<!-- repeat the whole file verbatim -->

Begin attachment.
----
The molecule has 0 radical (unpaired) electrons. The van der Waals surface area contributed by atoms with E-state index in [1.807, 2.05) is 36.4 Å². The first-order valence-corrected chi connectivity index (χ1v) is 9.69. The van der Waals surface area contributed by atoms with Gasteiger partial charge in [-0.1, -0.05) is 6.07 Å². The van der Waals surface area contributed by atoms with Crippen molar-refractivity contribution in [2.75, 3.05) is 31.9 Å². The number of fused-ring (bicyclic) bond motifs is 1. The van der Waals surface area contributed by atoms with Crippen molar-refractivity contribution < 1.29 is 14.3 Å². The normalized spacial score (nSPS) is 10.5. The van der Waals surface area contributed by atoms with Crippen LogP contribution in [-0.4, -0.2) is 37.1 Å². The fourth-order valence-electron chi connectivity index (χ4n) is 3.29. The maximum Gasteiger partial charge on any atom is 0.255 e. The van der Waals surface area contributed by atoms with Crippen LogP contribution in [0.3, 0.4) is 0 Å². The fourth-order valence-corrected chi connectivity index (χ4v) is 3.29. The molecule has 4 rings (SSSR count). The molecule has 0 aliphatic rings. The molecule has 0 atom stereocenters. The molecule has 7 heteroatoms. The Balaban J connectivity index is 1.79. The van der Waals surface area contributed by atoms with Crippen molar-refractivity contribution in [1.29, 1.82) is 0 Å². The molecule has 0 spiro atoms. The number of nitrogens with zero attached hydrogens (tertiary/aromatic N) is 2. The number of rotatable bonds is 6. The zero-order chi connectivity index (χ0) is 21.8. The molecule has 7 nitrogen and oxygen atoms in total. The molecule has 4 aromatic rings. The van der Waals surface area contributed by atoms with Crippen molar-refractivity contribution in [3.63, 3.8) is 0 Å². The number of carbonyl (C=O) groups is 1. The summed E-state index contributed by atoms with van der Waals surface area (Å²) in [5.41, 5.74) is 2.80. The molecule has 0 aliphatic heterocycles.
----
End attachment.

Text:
The molecule has 0 radical (unpaired) electrons. The van der Waals surface area contributed by atoms with E-state index in [1.807, 2.05) is 36.4 Å². The first-order valence-corrected chi connectivity index (χ1v) is 9.69. The van der Waals surface area contributed by atoms with Gasteiger partial charge in [-0.1, -0.05) is 6.07 Å². The van der Waals surface area contributed by atoms with Crippen molar-refractivity contribution in [2.75, 3.05) is 31.9 Å². The number of fused-ring (bicyclic) bond motifs is 1. The van der Waals surface area contributed by atoms with Crippen molar-refractivity contribution < 1.29 is 14.3 Å². The normalized spacial score (nSPS) is 10.5. The van der Waals surface area contributed by atoms with Crippen LogP contribution in [-0.4, -0.2) is 37.1 Å². The fourth-order valence-electron chi connectivity index (χ4n) is 3.29. The maximum Gasteiger partial charge on any atom is 0.255 e. The van der Waals surface area contributed by atoms with Crippen LogP contribution in [0.3, 0.4) is 0 Å². The fourth-order valence-corrected chi connectivity index (χ4v) is 3.29. The molecule has 4 rings (SSSR count). The molecule has 0 aliphatic rings. The molecule has 0 atom stereocenters. The molecule has 7 heteroatoms. The Balaban J connectivity index is 1.79. The van der Waals surface area contributed by atoms with Crippen molar-refractivity contribution in [1.29, 1.82) is 0 Å². The molecule has 0 spiro atoms. The number of nitrogens with zero attached hydrogens (tertiary/aromatic N) is 2. The number of rotatable bonds is 6. The zero-order chi connectivity index (χ0) is 21.8. The molecule has 7 nitrogen and oxygen atoms in total. The molecule has 4 aromatic rings. The van der Waals surface area contributed by atoms with Crippen molar-refractivity contribution in [3.63, 3.8) is 0 Å². The number of carbonyl (C=O) groups is 1. The summed E-state index contributed by atoms with van der Waals surface area (Å²) in [5.41, 5.74) is 2.80. The molecule has 0 aliphatic heterocycles.